Walsingham Planning | Specialist planning and development consultants
A New NPPF, but what has changed?
We had a new NPPF arrive on our collective doormats and screens a few weeks ago, accompanied by the usual comments from the usual parties: CPRE assuring us that this will signal the end of our green and pleasant land, politicians telling us that it is the game changing contribution to solve the housing shortage, consultants advising on the minutiae of wording changes.
There is undoubtedly significant change from the 2012 version, in particular with regard to urging Councils toward allocating more housing land, hopefully the desired results will be achieved.
But………change is much less significant for other sectors and it continues to be the case that those politicians and their advisors who believe (and tell us) that changing NPPF makes the attainment of planning permissions easier and quicker are deluding themselves. It remains my abiding impression that none of these politicians or advisors have ever tried actually using the planning system.
Politicians of all stripes may huff and they may puff, the NPPF and Ministers can threaten Councils with all manner of sanctions, but none of that helps if Councils do not have the resources, or the desire, to fulfil their duties and whilst the system seems to be constantly made more elaborate and demanding.
I hope they do not mind, but a poor nameless (to protect the innocent) Council in the south recently took 5 weeks to validate a relatively straightforward application we had submitted – I am sure they would much prefer to have validated it on the day we submitted (as we used to decades ago when I was a Council Planning Officer) – but they clearly do not have the resources - now we are agreeing to a time extension as almost the first step in the process. Despite our own frustration, we can see that it is not the Council’s fault and that they are by no means alone. The NPPF and Minsters can say what they like but our application is not going to be dealt with in the remaining 3 weeks of the statutory period.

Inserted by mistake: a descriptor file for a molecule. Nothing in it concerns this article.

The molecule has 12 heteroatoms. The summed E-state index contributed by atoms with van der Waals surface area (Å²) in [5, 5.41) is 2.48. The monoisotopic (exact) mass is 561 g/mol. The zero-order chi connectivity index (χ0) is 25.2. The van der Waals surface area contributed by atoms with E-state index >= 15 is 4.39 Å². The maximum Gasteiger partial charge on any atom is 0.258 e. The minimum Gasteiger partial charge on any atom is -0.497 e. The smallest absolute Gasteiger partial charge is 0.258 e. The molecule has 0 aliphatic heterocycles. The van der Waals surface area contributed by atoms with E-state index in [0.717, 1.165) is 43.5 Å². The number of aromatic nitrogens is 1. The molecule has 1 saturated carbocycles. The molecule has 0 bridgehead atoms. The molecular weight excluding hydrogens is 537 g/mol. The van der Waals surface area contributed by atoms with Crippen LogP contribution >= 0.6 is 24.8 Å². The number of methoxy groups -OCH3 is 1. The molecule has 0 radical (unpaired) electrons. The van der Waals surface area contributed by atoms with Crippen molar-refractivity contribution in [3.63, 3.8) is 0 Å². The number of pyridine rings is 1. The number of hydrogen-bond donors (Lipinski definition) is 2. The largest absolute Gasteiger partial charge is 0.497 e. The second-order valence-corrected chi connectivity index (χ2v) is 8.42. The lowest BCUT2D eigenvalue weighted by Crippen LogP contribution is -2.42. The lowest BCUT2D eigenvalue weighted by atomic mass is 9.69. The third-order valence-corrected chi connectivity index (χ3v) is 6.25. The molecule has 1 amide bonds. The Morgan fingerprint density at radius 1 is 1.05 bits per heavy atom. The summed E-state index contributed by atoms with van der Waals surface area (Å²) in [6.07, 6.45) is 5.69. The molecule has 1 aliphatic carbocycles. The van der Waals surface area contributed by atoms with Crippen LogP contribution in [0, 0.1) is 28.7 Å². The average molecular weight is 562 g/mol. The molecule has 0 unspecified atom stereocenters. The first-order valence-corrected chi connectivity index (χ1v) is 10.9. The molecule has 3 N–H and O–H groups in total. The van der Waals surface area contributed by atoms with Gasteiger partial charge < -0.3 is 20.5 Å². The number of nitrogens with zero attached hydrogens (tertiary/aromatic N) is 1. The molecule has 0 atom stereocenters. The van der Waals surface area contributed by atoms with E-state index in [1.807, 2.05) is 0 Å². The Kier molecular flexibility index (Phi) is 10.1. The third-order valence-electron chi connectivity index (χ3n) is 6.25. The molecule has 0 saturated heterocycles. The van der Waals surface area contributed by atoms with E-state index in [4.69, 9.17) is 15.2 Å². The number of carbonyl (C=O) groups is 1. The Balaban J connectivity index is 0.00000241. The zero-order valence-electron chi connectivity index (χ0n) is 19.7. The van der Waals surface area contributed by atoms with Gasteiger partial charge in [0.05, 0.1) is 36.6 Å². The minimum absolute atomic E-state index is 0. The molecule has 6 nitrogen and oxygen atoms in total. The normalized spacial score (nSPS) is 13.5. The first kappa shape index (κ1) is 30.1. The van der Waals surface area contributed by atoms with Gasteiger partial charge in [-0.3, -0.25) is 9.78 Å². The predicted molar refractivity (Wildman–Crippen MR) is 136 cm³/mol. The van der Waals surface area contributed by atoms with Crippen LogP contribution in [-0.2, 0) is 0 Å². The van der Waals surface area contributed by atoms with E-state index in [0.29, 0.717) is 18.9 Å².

NPPF may say what it likes about applications needing only to supply proportionate and necessary information packages but a lot of Councils are not listening - this is where my sympathy for their plight begins to run a bit thin. There continues to be a seemingly insatiable appetite for information, often of questionable usefulness - not only do we have to write this stuff, applicants have to pay for it and, presumably, Council Officers have to read it and then summarise it in their reports.
NPPF may urge us all to make full use of the Pre-App enquiry process, but bouncing the simplest of enquiries into the system is a plain nonsense. We act for clients seeking to change the external cladding on some of their buildings, we will do all we can to get the appearance and finish as close as possible to the previously approved external materials - all we wish to do is upgrade the specification of cladding panels. In response to precisely the same enquiry we have had one south eastern Council immediately agree this could be a Non Material Amendment and then deal with the NMA with exemplary expedition, whilst another Council responded to the enquiry by saying they could only respond whether the application could be NMA via a formal paid Pre-App process.
Recently, one of my colleagues struggled with a Council insisting that a building was Listed when this was plainly not the case and then only accepting the obvious after wasting weeks of delay and hours of time that the applicants have had to fund.
If the Minister, or his advisors, were to have greater experience of the practicalities of the system, perhaps using the “mystery shopper” technique, maybe, just maybe, we might see more progress and less need for huffing and puffing.